Inside the cave in the mountain, water drops trickle down from the top and freeze into ice, creating an ice stalagmite which Hindus believe is a phallic symbol of Hindu God, Lord Shiva, and is called Shiv Linga. The natural ice formation of Shiv Linga waxes from May to August and gradually wanes after that.
This lingam is said to grow and shrink with the moon’s phases, reaching its height during the summer festival of ‘Shravan,’ the fifth month of the Hindu calendar, i.e., July to August. During this time, lakhs of believers from every corner of India take the arduous journey to the shrine, braving harsh weather and rugged terrain motivated by what they call ‘God’s calling.’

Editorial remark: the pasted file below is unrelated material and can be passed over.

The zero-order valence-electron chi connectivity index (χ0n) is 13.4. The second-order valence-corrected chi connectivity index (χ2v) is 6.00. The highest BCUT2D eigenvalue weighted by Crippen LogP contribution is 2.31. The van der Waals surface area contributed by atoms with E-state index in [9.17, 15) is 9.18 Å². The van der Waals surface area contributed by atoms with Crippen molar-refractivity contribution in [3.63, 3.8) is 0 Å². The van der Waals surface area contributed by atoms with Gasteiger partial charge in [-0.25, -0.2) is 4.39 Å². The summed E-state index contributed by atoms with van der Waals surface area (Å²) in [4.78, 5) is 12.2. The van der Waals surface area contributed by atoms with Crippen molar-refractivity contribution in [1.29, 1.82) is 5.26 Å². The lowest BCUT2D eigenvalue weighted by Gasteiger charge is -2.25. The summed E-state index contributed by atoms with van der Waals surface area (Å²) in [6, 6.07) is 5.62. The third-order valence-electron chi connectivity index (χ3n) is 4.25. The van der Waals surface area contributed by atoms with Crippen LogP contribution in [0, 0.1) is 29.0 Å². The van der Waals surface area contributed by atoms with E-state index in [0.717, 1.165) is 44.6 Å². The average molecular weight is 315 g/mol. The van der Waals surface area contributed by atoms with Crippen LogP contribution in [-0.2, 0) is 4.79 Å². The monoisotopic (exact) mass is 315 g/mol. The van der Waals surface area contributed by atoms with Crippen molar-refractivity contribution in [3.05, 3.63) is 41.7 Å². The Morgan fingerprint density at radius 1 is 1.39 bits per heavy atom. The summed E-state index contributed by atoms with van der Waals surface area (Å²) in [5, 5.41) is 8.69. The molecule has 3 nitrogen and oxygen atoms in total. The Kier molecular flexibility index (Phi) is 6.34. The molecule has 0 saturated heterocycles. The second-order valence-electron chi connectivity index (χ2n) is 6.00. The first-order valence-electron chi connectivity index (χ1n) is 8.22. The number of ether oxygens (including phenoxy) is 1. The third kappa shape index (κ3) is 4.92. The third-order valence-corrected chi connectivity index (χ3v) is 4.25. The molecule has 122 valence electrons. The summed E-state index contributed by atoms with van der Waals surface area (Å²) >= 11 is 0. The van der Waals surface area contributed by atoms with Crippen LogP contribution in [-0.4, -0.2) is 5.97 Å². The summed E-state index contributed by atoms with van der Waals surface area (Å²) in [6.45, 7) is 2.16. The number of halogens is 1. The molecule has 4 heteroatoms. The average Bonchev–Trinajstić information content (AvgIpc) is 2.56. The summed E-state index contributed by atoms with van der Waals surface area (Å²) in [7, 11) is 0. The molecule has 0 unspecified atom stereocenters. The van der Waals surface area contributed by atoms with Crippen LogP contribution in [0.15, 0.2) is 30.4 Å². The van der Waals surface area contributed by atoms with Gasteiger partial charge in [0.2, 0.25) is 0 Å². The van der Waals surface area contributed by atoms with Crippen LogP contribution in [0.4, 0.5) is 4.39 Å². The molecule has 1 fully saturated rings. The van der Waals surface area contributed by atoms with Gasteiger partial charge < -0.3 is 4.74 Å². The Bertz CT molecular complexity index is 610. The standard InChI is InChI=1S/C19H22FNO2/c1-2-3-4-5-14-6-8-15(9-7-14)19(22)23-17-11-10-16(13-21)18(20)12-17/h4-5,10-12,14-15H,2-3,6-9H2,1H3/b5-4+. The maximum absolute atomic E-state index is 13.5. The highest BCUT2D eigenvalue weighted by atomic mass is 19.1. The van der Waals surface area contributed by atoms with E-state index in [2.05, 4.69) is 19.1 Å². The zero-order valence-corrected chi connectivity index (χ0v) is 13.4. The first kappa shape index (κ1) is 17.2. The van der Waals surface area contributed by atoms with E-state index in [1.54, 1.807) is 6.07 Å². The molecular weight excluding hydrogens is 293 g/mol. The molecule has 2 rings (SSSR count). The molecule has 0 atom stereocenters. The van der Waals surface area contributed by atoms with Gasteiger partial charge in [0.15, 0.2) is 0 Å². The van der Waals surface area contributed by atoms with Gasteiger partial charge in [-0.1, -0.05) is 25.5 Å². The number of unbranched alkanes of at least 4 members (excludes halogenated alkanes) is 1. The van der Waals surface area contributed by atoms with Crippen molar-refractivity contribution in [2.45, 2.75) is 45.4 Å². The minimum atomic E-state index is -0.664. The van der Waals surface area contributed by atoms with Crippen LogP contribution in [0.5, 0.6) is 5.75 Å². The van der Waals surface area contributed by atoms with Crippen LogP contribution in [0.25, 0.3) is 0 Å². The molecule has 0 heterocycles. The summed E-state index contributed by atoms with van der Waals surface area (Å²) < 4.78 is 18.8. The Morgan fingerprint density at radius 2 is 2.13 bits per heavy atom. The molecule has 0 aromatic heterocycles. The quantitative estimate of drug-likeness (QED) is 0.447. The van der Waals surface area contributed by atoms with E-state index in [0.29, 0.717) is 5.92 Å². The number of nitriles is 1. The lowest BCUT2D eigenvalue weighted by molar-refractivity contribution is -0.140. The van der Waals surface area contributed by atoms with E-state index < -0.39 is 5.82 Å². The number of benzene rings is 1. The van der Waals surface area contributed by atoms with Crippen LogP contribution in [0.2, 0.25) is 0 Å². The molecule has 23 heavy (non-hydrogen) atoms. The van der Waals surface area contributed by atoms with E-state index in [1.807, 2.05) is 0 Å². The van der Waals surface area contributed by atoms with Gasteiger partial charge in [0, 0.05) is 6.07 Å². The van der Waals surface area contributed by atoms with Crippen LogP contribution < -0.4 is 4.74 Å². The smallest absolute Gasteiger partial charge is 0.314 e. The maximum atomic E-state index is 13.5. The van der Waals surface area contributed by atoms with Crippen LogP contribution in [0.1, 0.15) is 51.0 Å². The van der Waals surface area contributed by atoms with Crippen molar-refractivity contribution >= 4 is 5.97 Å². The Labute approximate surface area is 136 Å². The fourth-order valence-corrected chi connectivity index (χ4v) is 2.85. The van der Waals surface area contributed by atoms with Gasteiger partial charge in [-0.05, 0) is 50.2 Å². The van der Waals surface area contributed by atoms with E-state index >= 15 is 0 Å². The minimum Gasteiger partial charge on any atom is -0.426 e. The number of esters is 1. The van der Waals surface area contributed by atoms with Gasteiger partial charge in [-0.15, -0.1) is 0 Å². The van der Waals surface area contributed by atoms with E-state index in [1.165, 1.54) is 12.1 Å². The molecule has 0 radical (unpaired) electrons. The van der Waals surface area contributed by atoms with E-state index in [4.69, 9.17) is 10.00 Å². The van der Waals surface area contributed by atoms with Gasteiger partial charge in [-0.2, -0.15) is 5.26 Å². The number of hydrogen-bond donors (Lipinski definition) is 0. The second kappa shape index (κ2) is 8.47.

The temple is a significant worship place, attracting pilgrims worldwide. It is said that the courtyard's spring is the same where Goddess Parvati used to take a bath and directed his son Ganesha to prohibit anyone's entry while she was inside. While safeguarding the entrance, Ganesha denied Shiva access, leaving him furious. In anger, Shiva decapitated Ganesha. Later upon Parvati's insistence, Lord Shiva restored his life.